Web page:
🙏for reading. If you'd like to receive my blog via email or be notified when my new MUSIC comes out please click here. Pick up a copy of the GRAMMY Nominated “Confessions of a Serial Songwriter.” Visit my Serial Songwriter Facebook Page and give it a Like.


There will always be another song to be written. Someone will write it. Why not you? www.garyeandrews.com
#1159764 - 12/19/19 08:39 AM Re: "Beware The Buyout" Shelley Peiken Blog [Re: Gary E. Andrews]  
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Everett Adams Online content
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Everett Adams  Online Content
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The rich want to get richer so they will steal where ever they can and there are a lot of poor people compared to rich people so lets steal from them the little they have. Welcome to the world of greed. What well known songwriter died with 36 cents in his pocket while others became rich using his music, was it Stephen Foster?. That is when they brought in one cent royalties for using music so this travesty would never happen again. We are working our way back to that again.

#1159770 - 12/19/19 09:37 AM Re: "Beware The Buyout" Shelley Peiken Blog [Re: Gary E. Andrews]  
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Fdemetrio Online content
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I think If anybody has any kernel of a chance of making it in songwriting, they will probably have to give away songs just to break the ice. Unless you have a Bohemian Rhapsody or Hotel California in your catalogue, they probably dont NEED your song anyway, they would be doing you a favor using your song for free.

If you are lucky enough to get exposure from that song you gave away, it might open a door for you.

I have written probably 500 songs or more since day one, if anybody wants one for free, you got it buddy, just give me credit!

Last edited by Fdemetrio; 12/19/19 09:42 AM.
#1159775 - 12/19/19 10:31 AM Re: "Beware The Buyout" Shelley Peiken Blog [Re: Gary E. Andrews]  
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Ray E. Strode Online content
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Ray E. Strode  Online Content
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Well,
Selling rights to a work you created probably requires some education on your part. Don't leave it to others because they will most likely take advantage of you not because they want to but they can't do your work for you. If selling some right to your work make sure that right is spelled out in the contract. Not only in music but Photography and Scripts as well. An oz. of prevention is worth a pound of cure.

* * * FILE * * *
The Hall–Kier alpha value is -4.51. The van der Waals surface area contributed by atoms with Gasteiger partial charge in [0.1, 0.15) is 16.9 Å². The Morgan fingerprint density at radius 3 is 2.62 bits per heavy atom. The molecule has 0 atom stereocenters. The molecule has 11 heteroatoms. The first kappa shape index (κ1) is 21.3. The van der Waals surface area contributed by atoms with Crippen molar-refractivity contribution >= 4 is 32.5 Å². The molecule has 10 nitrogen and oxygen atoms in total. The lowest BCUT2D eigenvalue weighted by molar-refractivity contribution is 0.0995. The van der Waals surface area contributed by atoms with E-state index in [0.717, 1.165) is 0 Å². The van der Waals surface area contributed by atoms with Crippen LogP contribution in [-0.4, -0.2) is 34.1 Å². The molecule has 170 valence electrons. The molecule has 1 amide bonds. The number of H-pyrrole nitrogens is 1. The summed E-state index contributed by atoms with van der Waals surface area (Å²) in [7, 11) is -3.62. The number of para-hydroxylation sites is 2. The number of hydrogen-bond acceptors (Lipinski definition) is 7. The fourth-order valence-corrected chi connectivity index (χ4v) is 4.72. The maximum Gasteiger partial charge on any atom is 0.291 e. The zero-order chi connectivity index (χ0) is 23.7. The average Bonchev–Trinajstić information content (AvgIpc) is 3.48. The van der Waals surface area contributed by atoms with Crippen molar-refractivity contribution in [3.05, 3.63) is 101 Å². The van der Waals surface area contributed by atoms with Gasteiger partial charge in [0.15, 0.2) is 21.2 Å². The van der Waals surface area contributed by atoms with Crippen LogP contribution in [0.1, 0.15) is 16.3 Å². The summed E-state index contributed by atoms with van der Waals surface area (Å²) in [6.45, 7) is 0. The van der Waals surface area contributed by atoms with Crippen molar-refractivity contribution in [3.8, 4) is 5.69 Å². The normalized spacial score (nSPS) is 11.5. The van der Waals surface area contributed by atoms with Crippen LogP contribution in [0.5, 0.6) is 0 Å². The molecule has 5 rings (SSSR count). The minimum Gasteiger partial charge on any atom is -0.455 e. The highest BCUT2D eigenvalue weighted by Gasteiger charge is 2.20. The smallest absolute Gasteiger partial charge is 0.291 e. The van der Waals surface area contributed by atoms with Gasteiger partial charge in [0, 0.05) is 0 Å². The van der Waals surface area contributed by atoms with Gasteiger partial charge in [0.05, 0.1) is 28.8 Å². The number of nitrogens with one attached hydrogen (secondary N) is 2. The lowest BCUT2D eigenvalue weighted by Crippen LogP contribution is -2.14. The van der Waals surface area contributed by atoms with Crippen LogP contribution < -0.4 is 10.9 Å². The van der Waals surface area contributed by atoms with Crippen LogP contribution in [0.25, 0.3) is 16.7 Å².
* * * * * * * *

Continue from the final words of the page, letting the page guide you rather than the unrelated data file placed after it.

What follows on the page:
Ray E. Strode
#1159776 - 12/19/19 10:34 AM Re: "Beware The Buyout" Shelley Peiken Blog [Re: Ray E. Strode]  
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Fdemetrio Online content
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Fdemetrio  Online Content
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Originally Posted by Ray E. Strode
Well,
Selling rights to a work you created probably requires some education on your part. Don't leave it to others because they will most likely take advantage of you not because they want to but they can't do your work for you. If selling some right to your work make sure that right is spelled out in the contract. Not only in music but Photography and Scripts as well. An oz. of prevention is worth a pound of cure.


lol. Now Ive changed my mind, NOBODY gets a song for free from me...ya hear?????

#1159777 - 12/19/19 10:51 AM Re: "Beware The Buyout" Shelley Peiken Blog [Re: Gary E. Andrews]  
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Gary E. Andrews Offline
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Gary E. Andrews  Offline
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Portsmouth, Ohio, USA
A good place to start when transitioning from creative hobbyist to commercial endeavor, is www.copyright.gov .
Knowing how to 'claim' and Register your 'right' to 'copy' your Intellectual Property enables you with 'legal' standing under federal law.

Most of us start as hobbyists, just writing because the spirit moves us, or we think we've found a clever way to say something and have put it in Lyrical form, to the extent we know how. Developing 'know-how', by formal study, might be our next tactical step, studying our own works, studying other people's works, reading books on Songwriting. And we may even explore a musical instrument to give us a medium for bringing a Lyric to a higher quality-of-competence for communicating its virtues to listeners.

But the commercial aspects are likely the last thing we 'study', if we 'study' it at all. More likely is that we're out there on the stage, presenting our art, perhaps with no idea of monetary value, 'ownership', or 'market potential', or the long plastic hallway Hunter Thompson warned about. We'll put a locking gas cap on our cars, because we know thieves are out there, but we're less protective of our art. We don't suspect thieves who wear suits and rob you with a fountain pen.

Someone expressed it as, "Don't wait for someone else to do the heavy lifting." TV Public Service Announcements used to say, "The More You Know." Being 'educated' to the degree possible enables you to help yourself and help anyone else you need in your journey to market, your lawyer, and you should know you need one, your management, the people who ask you to sign your name agreeing to terms of a contract 'they' wrote for the purpose. 'They' know what's in the contract, and how your signature, as an adult, legally commits you to abiding by it. They know about a 'conversion clause' and you may never have heard of it. They know how Royalties are paid, Publishing Royalties, Songwriting Royalties, Synchronization Licensing, and contracts.